Georgina Adam gives us the latest in the on-going negotiation between the Prince of Lichtenstein and the UK’s National Gallery over this Spanish Old Master work:
A painting from an English country house has been the subject of some strife between the UK and one of the world’s top collectors. The Prince of Liechtenstein, Hans-Adam II, who devotes some of his estimated $3.5bn fortune to acquiring art, bought the “Portrait of the Infante Don Diego” (1577), by Velázquez precursor Alonso Coello three years ago from Lord Northbrook through the Mayfair dealer Simon Dickenson. The painting was impounded over an export licence dispute, which did not concern the prince, and which is still on-going. After the painting was released, negotiations to sell it to London’s National Gallery for £2m failed after the pound slipped against the Swiss franc and the prince asked for £2.5m, to reflect the new rate. Now, according to Johann Kraeftner, director of the Liechtenstein Museum in Austria, which shows the princely family holdings: “The painting has been beautifully reframed by John Mitchell and looks wonderful – I think the prince will want a lot more for it.” An exhibition of the Liechtenstein art treasures at the Royal Academy, scheduled for September this year, was cancelled by the prince in the wake of the Coello dispute, but talks have been restarted, according to Kraeftner.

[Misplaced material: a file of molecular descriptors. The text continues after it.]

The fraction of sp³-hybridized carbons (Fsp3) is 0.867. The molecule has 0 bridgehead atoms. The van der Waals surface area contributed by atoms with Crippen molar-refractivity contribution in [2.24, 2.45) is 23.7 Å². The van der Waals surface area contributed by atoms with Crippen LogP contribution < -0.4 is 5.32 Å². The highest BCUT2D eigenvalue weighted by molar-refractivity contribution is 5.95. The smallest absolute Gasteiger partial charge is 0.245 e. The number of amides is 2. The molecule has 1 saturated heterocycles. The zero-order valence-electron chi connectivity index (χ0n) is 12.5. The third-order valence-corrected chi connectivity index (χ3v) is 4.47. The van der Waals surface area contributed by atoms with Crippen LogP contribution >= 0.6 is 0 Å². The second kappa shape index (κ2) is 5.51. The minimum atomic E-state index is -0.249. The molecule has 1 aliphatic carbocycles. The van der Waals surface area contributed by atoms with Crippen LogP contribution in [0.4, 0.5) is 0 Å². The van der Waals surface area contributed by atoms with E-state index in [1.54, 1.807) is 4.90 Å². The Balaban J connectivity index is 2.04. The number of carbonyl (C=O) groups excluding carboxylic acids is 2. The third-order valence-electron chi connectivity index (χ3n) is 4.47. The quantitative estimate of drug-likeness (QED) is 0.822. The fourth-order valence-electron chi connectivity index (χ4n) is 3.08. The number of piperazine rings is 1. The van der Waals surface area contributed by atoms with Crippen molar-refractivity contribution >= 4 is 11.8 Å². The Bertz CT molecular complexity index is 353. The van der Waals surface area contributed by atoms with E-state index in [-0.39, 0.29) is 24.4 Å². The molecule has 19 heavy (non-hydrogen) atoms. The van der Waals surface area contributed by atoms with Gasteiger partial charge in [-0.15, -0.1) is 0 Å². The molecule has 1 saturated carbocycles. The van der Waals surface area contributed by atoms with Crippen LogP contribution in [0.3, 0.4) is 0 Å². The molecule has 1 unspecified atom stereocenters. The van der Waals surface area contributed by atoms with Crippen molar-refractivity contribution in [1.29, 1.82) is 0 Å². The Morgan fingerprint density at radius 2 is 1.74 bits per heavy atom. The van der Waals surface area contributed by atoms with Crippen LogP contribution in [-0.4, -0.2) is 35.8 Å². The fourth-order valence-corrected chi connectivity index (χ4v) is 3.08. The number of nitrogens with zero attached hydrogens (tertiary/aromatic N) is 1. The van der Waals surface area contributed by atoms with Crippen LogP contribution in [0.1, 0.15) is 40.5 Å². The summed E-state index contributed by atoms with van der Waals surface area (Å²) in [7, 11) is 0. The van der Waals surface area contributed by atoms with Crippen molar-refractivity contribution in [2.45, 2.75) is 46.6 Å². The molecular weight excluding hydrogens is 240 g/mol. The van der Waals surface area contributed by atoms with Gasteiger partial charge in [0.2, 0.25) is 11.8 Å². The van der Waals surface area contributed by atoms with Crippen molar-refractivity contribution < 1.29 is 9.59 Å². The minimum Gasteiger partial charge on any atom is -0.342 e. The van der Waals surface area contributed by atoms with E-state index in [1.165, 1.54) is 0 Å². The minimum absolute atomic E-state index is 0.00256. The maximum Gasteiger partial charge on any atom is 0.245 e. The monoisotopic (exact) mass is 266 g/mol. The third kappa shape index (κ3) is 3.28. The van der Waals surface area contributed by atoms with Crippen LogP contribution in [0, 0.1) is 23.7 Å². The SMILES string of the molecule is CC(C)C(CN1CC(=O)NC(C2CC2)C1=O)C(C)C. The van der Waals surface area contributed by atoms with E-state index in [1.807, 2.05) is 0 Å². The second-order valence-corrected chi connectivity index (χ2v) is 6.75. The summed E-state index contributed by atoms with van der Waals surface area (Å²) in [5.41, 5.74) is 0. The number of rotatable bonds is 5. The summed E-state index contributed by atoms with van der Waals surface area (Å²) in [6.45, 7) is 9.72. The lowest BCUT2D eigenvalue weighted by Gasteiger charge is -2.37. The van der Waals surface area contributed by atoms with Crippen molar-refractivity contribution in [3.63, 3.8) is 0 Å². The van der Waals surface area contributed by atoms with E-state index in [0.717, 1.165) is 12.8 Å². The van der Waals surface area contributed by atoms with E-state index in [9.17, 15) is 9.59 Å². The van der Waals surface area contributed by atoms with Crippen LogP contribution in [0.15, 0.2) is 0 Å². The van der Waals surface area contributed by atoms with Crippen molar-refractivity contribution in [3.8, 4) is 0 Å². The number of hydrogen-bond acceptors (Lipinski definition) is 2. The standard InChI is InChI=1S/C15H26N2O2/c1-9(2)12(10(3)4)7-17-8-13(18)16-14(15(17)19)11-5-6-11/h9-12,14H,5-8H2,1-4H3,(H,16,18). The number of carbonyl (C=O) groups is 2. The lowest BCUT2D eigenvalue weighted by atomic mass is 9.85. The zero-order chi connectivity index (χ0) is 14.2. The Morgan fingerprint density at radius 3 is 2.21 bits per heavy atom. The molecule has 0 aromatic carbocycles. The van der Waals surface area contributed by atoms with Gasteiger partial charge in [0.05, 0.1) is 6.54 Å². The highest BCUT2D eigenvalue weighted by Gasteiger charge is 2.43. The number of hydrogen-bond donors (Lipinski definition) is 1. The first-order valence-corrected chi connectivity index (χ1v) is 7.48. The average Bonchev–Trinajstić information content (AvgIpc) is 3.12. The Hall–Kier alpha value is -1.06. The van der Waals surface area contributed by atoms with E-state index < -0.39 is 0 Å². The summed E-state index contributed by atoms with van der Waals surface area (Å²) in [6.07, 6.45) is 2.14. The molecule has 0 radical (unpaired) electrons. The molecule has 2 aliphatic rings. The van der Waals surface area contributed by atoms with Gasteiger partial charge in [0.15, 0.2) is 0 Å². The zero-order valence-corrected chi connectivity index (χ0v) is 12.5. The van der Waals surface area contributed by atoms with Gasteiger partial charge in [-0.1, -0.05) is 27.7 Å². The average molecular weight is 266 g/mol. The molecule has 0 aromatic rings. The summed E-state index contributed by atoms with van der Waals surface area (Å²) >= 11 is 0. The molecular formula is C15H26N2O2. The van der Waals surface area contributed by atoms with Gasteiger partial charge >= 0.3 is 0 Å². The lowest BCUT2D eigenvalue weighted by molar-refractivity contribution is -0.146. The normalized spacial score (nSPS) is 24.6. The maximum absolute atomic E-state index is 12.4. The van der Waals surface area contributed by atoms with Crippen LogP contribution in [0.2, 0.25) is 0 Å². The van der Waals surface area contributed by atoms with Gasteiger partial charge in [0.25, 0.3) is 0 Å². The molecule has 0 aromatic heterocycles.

Art Market: Fireworks at NY Sale (Financial Times)